So if the listing agent doesn’t bring a buyer from her personal buyer clients, how will they get buyers to view it?
- Marketing to Unrepresented Buyers – The most common way that Listing Agents bring buyers to your home is when they market your home and receive calls about your home from unrepresented buyers. These buyers might find the property online on websites where your property is marketed, from Facebook ads sending buyers to your personal property website or simply from driving by the property and calling the number on the sign.
[A Word About Dual Agency . . .When an agent brings a buyer to your property and decides to represent both parties, the buyer and the seller, they are acting as a dual agent. Because of the laws that govern agents acting as a dual agent, your listing agent (whom you contracted to sell your home) will not be allowed to help you (the seller) get the best deal during any part of the transaction, including price negotiations and repair negotiations. Any information that s/he shares with you, she must also share with the buyer. In essence, the dual agent acts as a facilitator rather than a consultant. Because I don’t believe this is in the best interest of either party, I don’t normally engage in dual agency in my real estate practice. If I bring a buyer and they wish to make an offer, I will refer them to a Buyer’s Agent to submit and negotiate the offer.]
- Marketing to Buyers Agents – The best use of the Listing Agent’s time is not to attempt to personally bring buyers for your home. The best use of the Listing Agent’s time is to use marketing to inform everyone in her Buyer’s Agent network that your home is available. Using the relationships she has established with hundreds of agents, each of whom have buyer clients, your home’s availability becomes widely known.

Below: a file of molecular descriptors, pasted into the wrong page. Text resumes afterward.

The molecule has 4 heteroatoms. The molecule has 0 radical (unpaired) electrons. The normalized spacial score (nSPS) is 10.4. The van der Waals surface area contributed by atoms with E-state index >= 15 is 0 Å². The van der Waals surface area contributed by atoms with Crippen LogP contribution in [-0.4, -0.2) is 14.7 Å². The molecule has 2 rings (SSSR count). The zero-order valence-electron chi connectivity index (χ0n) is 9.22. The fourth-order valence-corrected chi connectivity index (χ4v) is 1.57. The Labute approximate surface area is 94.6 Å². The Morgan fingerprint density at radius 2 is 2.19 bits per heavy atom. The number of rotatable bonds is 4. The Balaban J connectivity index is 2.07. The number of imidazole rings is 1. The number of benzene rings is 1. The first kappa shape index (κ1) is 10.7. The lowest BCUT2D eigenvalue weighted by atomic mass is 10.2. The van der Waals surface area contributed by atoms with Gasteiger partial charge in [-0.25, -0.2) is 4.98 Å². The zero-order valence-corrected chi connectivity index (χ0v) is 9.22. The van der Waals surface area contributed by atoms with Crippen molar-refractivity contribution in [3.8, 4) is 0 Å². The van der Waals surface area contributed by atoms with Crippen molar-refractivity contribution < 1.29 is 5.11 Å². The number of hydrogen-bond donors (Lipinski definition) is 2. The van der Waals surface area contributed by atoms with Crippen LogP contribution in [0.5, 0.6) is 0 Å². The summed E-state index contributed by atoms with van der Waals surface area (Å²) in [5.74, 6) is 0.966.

But won’t the Buyer’s Agent just see it in the MLS?
Yes, and no. Many Buyer’s Agents and buyers do see properties first in the MLS, but surprisingly, only about 60% of buyers for your home will find it in the MLS. There are many reasons for this:
- Sometimes your home is the perfect fit, but it wasn’t in exactly the area the buyer was primarily interested. So, it didn’t show up on the automated search the agent had set up for the buyer. The buyer’s agent becomes aware of it when the listing agent communicates it to her. She thinks her buyer might be willing to go a little outside her range (in price or location) to get the perfect house, and they come to view the property.
- Sometimes buyers and agents are simply so busy with life that they miss certain listings as they come up because they weren’t paying attention.
- Sometimes a buyer has given up looking. Because the perfect house never came up, they never bought a house. Their agent sees this one and knows it absolutely is perfect for that buyer and brings them for a showing.
All the marketing your agent does outside of the MLS, increases the number showings, thereby increasing competition and making an offer or offers much more likely.
Would you like to schedule a free consultation to discuss your particular situation? Call (919) 725-1885 to schedule an appointment and we’ll be glad to help you with anything you need!